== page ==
I’ve constructed many imaginary houses for myself over the years. There have been hobbit holes, houseboats, New England-style country homes, cabins in the woods, and one spherical-shaped oddity made entirely of glass, with a rainforest, a river, and a series of rooms connected by rope ladders inside. But I had never given a thought to what I might do with an apartment until I found myself in a bird’s nest in suburban Sydney. And now, here I am setting up apartment no. 2.
I didn’t choose most of what went into my apartment in Marrickville – I just took what other people wanted to get rid of. Vienna doesn’t have the Inner West’s tradition of leaving unwanted furniture by the side of the road with the knowledge that it will be gone within the hour. And if there’s a cheap used furniture market, I don’t have the language skills to find it. So I ended up going the new and cheap route instead of the used and cheap route, which, in Vienna (as in most of the rest of the Western world) means Ikea.
I like Ikea. I like the clean, organised look and the € 0.70 horse dogs. I believe there is a time and a place for Ikea; I’d go for something different if I were decking out a cozy country cabin, but for my little apartment, it is economically and stylistically appropriate. Now that my new empty space has become a real home with a bed and plates and everything, I would like to give you a tour.
When you come in the door, the closet is to your right. The door stays closed all the time to prevent Pi from using my nice dresses as a scratching post. The wall to your left holds a map of Australia marked with all the places I have been. I used to have a marked-up map of Europe too, but it disappeared.
Also to your right is the bathroom, which features a bath/shower with a green shower curtain, which I love with all my heart and soul because I’ve never owned a shower curtain before. My towels are green and bright yellow, so it kind of feels like you’re in a spring garden. The big space at the end of the hall currently holds a cat crate, a cardboard box full of winter mitts, hats, and scarves, and two empty boxes that are waiting to be deconstructed and taken down to the recycling bin.
The main room is a combination of bedroom, study, dining room, and living room. Here is the bedroom corner:
I assembled the bed myself. Somehow I ended up with four extra screws. Do you think that’s okay? The sheet and duvet cover are made of flannel and cost me €14. I love them more than life itself, possibly even more than I love my shower curtain, because they keep me toasty warm at night. As we all know, a cold Laura is a Laura who is despondent and miserable, while a warm Laura is a Laura who is full of all the joy in the world.
I positioned my desk so that I could see out the window while I work. I won’t be able to line up my books on top the way I normally do, but that wouldn’t work anyway as it’s not a very big desk. What to do with my books is something I still have time to ponder, since they aren’t due to arrive from Australia for another couple months. The little wooden figure was given to me by one of my friends in Sydney, a fellow PhD student. It represents love of learning and I think it’s beautiful. My little clock gadget tells me it’s 20° C inside. So why am I still cold?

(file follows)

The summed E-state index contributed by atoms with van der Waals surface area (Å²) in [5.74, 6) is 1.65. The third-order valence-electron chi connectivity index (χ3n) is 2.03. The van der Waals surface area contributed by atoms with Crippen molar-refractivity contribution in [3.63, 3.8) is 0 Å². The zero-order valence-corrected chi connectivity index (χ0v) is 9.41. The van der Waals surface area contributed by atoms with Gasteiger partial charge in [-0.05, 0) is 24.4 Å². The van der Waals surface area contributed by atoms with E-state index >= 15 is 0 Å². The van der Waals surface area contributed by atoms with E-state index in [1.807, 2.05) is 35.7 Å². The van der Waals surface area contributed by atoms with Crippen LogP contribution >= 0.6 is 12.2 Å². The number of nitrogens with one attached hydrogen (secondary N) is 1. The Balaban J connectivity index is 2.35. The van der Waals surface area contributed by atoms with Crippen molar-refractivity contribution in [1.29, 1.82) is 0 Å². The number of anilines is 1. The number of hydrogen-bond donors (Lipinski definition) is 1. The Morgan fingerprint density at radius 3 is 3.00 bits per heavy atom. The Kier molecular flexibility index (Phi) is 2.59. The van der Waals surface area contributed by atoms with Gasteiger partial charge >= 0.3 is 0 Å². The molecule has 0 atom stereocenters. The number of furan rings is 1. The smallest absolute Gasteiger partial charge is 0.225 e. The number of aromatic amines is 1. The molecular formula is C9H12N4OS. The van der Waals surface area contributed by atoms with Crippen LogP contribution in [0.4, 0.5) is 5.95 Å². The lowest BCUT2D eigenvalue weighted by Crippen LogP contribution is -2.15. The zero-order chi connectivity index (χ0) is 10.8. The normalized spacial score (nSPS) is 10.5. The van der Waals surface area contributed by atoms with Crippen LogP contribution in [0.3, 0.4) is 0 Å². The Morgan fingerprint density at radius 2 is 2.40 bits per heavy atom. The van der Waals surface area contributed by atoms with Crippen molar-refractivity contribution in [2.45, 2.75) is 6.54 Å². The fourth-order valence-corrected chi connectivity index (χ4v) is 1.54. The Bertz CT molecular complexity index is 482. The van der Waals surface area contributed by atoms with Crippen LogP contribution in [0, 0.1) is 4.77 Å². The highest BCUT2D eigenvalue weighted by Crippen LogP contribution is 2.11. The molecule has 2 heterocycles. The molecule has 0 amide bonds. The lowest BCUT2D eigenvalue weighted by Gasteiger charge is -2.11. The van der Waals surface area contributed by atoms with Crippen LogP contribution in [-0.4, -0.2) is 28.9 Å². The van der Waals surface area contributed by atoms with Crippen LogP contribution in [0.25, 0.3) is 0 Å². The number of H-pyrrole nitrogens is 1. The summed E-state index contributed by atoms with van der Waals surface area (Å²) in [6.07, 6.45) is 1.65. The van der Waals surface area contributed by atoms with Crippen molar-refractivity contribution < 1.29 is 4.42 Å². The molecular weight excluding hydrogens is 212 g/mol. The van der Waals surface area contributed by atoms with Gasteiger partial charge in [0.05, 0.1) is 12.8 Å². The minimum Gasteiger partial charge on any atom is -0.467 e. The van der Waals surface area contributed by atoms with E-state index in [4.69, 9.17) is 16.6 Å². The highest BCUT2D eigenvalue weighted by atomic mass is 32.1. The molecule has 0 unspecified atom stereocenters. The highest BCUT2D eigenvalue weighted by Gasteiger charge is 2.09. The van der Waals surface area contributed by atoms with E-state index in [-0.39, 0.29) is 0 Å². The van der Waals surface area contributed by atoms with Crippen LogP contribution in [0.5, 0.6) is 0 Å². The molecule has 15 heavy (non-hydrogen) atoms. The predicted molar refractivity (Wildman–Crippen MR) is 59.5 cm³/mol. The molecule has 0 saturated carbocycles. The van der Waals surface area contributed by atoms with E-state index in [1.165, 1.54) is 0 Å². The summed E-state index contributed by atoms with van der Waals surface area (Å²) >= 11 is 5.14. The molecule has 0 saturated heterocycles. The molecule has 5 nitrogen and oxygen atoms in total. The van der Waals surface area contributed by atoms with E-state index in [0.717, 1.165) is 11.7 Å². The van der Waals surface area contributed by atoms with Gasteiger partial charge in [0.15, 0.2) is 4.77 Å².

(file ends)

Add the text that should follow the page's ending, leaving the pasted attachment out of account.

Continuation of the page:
My desk is also ideally positioned so that I can turn my computer around and rewatch episodes of Doctor Who while lounging on the couch. I haven’t owned a couch before and I’m not used to having to choose between places to sit. In Marrickville there was a (broken) deskchair, an (uncomfortable) piano chair, and a (more uncomfortable) folding chair at the breakfast table. The pictures above the couch went up yesterday. They are key to my cheerful yellow-and-green theme and represent both Australian (left & middle) and Canadian (right & middle) flora. Hanging in the window, carefully positioned so as to be just out of reach of the cat, is my prize egg that I bought at the Schonbrunn Ostermarkt on Saturday. It hangs there as a beacon of hope that one day, spring will come to Austria. It is snowing as I write this (Easter morning), so clearly Mother Nature hasn’t yet heard my plea.
I love my kitchen. It has heaps and heaps of counterspace (at least compared to what I had in Marrickville), an electric oven and stove that heat at the speed of light, and a dishwasher. I’m not too sure what to do with the dishwasher since I only own two plates and one bowl, but it’s nice to have it there. The table was one of my best Ikea finds. It was hidden among the big expensive tables, and at only €20, it was cheaper than even the smaller ones. The picture on the wall is a piece of Aboriginal art that I got in Sydney.
I will write more about my neighbourhood as I familiarise myself with it. At present, my mental map of Döbling consists of one major street (mine) dotted with a few landmarks – cafes I need to try, the Schubert geburtshaus, grocery stores, the Italian restaurant next door, and the hardware shop I can see out my window.
The only thing that would make my flat better would be if I had Internet. It has taken me almost a whole week to post this because I have no Internet. Such pain. Not as bad as it would be if I didn't have a shower curtain, but still...